Latest News

November 14, 2012
Personalized medicine advances arising from genetic discoveries were the primary focus of wide-ranging presentations at the UCSF Institute for Human Genetics 2012 Symposium on Nov. 5.
November 05, 2012
As Californians prepare to vote on Proposition 37, which would require labeling of food that’s been genetically modified, debate continues on the health implications of eating such foods.
October 29, 2012
Scientists at the UCSF-affiliated Gladstone Institutes and the Stanford University School of Medicine have discovered how modifying a gene halts the toxic buildup of a protein found in nerve cells. These findings point to a potential new tactic for treating a variety of neurodegenerative conditions, including amyotrophic lateral sclerosis (ALS, or Lou Gehrig’s disease).
August 29, 2012
Through the Immunological Immune Project, leading university immunologists and bioinformatics experts are probing genes to better understand how immune responses are coordinated. They aim to identify new ways to manipulate the immune system to better fight disease.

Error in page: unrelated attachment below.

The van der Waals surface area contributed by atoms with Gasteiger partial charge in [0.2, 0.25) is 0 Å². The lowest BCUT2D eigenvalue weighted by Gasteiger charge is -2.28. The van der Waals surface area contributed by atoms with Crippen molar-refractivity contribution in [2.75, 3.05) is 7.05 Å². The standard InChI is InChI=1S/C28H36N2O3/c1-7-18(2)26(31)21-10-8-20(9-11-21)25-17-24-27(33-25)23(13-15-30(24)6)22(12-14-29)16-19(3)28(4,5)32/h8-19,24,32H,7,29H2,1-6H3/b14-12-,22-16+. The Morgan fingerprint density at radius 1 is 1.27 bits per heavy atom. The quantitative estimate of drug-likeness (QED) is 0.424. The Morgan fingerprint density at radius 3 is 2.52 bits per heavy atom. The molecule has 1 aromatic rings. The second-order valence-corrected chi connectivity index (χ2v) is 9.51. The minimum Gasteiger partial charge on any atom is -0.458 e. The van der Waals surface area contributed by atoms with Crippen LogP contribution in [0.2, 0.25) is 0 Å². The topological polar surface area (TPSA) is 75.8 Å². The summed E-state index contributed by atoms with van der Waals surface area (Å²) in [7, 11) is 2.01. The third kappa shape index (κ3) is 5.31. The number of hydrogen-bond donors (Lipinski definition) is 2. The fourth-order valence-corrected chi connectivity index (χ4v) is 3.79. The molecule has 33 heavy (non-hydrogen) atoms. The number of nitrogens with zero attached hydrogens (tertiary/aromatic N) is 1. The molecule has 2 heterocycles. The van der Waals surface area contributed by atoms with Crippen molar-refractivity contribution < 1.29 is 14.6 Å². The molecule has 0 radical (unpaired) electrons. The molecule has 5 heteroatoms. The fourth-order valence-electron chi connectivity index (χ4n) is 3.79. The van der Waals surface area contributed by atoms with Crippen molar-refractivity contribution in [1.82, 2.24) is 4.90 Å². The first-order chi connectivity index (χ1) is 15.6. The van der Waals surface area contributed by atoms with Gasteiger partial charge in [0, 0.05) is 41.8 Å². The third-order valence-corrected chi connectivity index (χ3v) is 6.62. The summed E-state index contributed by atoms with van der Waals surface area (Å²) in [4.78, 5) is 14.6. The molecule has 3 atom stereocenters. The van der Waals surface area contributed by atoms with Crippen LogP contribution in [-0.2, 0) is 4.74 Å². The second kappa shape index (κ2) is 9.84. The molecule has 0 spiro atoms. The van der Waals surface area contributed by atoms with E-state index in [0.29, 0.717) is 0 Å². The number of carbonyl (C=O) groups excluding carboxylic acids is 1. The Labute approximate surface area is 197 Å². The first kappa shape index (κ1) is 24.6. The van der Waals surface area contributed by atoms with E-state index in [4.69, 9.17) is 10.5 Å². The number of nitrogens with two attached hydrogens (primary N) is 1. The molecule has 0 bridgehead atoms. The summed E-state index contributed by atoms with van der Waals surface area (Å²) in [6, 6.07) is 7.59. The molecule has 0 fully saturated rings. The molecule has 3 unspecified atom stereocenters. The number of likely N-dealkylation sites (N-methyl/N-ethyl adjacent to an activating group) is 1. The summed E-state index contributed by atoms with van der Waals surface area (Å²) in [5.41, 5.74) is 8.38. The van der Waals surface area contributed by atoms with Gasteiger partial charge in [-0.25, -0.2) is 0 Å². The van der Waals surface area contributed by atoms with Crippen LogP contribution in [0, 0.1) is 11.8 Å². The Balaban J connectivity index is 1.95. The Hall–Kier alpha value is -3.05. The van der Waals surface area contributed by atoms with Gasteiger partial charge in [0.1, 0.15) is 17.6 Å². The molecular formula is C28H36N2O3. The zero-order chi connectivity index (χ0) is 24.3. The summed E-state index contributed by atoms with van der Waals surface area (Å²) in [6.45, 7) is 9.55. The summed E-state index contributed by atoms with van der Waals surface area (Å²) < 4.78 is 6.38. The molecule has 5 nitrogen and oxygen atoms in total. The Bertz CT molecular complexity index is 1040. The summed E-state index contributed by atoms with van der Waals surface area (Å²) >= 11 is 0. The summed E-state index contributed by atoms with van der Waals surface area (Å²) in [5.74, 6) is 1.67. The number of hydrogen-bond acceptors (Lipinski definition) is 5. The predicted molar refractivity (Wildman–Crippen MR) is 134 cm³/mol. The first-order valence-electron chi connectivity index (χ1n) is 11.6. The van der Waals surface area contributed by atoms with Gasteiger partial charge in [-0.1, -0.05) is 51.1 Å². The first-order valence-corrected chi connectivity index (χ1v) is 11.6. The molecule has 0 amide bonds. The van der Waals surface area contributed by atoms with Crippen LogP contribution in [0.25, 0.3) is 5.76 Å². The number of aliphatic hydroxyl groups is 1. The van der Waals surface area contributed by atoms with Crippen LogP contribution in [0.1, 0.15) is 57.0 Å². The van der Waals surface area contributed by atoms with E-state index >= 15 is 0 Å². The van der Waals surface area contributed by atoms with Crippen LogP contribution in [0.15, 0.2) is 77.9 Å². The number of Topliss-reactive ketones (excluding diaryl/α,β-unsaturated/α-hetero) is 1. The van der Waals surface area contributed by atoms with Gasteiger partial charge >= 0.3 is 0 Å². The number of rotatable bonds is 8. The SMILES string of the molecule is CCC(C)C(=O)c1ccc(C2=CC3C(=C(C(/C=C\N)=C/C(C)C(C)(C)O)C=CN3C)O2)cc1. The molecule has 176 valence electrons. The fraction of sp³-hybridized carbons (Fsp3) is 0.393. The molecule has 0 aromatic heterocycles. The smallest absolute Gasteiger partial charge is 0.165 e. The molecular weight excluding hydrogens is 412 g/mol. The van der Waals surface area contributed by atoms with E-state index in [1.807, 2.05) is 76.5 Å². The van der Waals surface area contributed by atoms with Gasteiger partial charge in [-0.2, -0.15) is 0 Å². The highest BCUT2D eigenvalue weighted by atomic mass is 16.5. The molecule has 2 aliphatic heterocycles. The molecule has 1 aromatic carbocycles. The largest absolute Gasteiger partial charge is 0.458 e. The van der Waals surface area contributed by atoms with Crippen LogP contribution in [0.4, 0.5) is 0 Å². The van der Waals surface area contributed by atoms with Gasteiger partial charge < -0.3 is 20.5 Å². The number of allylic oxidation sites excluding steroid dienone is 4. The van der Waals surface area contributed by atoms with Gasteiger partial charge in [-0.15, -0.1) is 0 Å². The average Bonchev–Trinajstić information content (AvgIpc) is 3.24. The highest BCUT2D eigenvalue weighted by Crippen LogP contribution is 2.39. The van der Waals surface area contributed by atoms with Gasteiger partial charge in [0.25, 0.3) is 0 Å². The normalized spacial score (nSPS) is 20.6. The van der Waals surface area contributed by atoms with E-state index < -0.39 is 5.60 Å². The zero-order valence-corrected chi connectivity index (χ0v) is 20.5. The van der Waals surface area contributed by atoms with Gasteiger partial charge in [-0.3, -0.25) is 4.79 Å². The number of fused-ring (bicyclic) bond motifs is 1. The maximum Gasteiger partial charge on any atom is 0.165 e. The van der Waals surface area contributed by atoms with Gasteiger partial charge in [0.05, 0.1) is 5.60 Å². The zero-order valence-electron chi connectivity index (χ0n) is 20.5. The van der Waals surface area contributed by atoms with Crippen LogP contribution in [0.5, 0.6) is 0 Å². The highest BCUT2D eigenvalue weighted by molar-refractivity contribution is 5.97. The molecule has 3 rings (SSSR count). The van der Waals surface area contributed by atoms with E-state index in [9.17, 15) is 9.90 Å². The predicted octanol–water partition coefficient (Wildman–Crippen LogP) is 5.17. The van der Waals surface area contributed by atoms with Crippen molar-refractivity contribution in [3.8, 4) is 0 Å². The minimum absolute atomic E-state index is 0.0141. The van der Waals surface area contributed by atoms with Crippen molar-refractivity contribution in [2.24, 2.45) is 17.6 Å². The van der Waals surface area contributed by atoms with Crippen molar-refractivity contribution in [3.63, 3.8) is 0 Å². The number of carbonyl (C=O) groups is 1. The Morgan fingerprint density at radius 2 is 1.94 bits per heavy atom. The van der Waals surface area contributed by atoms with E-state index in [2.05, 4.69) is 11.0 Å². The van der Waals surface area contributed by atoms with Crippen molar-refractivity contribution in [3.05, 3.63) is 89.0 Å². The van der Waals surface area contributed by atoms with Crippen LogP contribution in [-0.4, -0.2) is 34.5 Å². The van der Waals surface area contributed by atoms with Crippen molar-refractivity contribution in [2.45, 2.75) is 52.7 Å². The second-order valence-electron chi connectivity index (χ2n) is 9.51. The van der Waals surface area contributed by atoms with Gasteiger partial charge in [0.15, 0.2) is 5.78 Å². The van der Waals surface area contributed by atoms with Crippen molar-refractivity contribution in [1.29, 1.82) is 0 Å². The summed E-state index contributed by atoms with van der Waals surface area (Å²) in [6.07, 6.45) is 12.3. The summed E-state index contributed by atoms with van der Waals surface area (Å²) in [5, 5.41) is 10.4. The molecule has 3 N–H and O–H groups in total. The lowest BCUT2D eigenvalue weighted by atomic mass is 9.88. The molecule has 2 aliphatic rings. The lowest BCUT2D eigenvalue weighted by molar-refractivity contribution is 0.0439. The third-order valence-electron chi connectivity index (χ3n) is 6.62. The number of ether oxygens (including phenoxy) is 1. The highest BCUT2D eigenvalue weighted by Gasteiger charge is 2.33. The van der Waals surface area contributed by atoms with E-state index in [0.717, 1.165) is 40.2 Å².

August 07, 2012
Marin County, Calif., has one of the highest rates of breast cancer in the world, a fact that scientists know has nothing to do with the land itself but with some other, unknown factor.
July 24, 2012
When Ramon Birnbaum, PhD, came to UCSF three years ago to do his postdoctoral work on the role of genetic regulation in human disease in the lab of School of Pharmacy faculty member Nadav Ahituv, PhD, epilepsy was barely on his radar.
May 01, 2012
UCSF neurologist Louis Ptacek, MD, has been elected a member of the National Academy of Sciences (NAS), for his research on the biology and genetics of several human diseases and disorders -- from epilepsy and migraine to sleep disorders and jet lag.
April 13, 2012
One of the ultimate ways of understanding what impact any particular gene has in human health or disease is to disrupt it—knocking it down or wiping it out in a worm, fly or mouse and gauging what happens next.
February 02, 2012
Hormones shape our bodies, make us fertile, excite our most basic urges, and as scientists have known for years, they govern the behaviors that separate men from women. But how?
December 13, 2011
A cure for sickle cell anemia and other life-threatening genetic disorders that arise in the blood is the goal of a new $6.7-million, five-year research project headed by UCSF scientist Y. W. Kan, a pioneer of modern genetics and the diagnosis of genetic diseases before birth.

Pages